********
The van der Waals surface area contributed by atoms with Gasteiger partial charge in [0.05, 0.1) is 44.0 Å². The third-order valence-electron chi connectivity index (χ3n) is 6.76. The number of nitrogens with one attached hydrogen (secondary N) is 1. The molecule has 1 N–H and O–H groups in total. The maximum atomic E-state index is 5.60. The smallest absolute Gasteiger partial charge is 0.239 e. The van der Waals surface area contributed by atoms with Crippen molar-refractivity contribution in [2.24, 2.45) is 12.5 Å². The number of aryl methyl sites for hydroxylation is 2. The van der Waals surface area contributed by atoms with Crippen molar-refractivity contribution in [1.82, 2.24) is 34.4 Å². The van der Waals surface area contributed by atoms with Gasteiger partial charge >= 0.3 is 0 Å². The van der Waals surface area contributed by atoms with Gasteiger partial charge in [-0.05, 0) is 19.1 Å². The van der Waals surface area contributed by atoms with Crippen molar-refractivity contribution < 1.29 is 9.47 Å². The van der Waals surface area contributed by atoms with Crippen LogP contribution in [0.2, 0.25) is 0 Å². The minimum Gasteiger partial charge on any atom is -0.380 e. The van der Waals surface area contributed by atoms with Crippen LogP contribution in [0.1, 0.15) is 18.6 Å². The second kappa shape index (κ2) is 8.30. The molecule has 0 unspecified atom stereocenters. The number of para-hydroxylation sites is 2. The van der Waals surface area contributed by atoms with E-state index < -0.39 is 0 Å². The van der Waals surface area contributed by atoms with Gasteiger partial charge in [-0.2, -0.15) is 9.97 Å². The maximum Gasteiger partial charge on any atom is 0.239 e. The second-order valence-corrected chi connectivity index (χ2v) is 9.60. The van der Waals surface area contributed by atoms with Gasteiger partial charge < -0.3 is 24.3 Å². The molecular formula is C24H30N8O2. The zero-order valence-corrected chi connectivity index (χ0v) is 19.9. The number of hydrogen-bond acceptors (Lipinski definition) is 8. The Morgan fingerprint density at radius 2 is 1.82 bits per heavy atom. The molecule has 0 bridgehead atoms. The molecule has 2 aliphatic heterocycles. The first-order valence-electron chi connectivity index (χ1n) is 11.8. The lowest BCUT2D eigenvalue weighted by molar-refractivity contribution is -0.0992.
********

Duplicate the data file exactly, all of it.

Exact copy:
The van der Waals surface area contributed by atoms with Gasteiger partial charge in [0.05, 0.1) is 44.0 Å². The third-order valence-electron chi connectivity index (χ3n) is 6.76. The number of nitrogens with one attached hydrogen (secondary N) is 1. The molecule has 1 N–H and O–H groups in total. The maximum atomic E-state index is 5.60. The smallest absolute Gasteiger partial charge is 0.239 e. The van der Waals surface area contributed by atoms with Crippen molar-refractivity contribution in [2.24, 2.45) is 12.5 Å². The number of aryl methyl sites for hydroxylation is 2. The van der Waals surface area contributed by atoms with Crippen molar-refractivity contribution in [1.82, 2.24) is 34.4 Å². The van der Waals surface area contributed by atoms with Gasteiger partial charge >= 0.3 is 0 Å². The van der Waals surface area contributed by atoms with Gasteiger partial charge in [-0.05, 0) is 19.1 Å². The van der Waals surface area contributed by atoms with Crippen molar-refractivity contribution < 1.29 is 9.47 Å². The van der Waals surface area contributed by atoms with Crippen LogP contribution in [0.2, 0.25) is 0 Å². The minimum Gasteiger partial charge on any atom is -0.380 e. The van der Waals surface area contributed by atoms with Crippen LogP contribution in [0.1, 0.15) is 18.6 Å². The second kappa shape index (κ2) is 8.30. The molecule has 0 unspecified atom stereocenters. The number of para-hydroxylation sites is 2. The van der Waals surface area contributed by atoms with E-state index < -0.39 is 0 Å². The van der Waals surface area contributed by atoms with Gasteiger partial charge in [-0.2, -0.15) is 9.97 Å². The maximum Gasteiger partial charge on any atom is 0.239 e. The second-order valence-corrected chi connectivity index (χ2v) is 9.60. The van der Waals surface area contributed by atoms with Gasteiger partial charge < -0.3 is 24.3 Å². The molecular formula is C24H30N8O2. The zero-order valence-corrected chi connectivity index (χ0v) is 19.9. The number of hydrogen-bond acceptors (Lipinski definition) is 8. The Morgan fingerprint density at radius 2 is 1.82 bits per heavy atom. The molecule has 0 bridgehead atoms. The molecule has 2 aliphatic heterocycles. The first-order valence-electron chi connectivity index (χ1n) is 11.8. The lowest BCUT2D eigenvalue weighted by molar-refractivity contribution is -0.0992.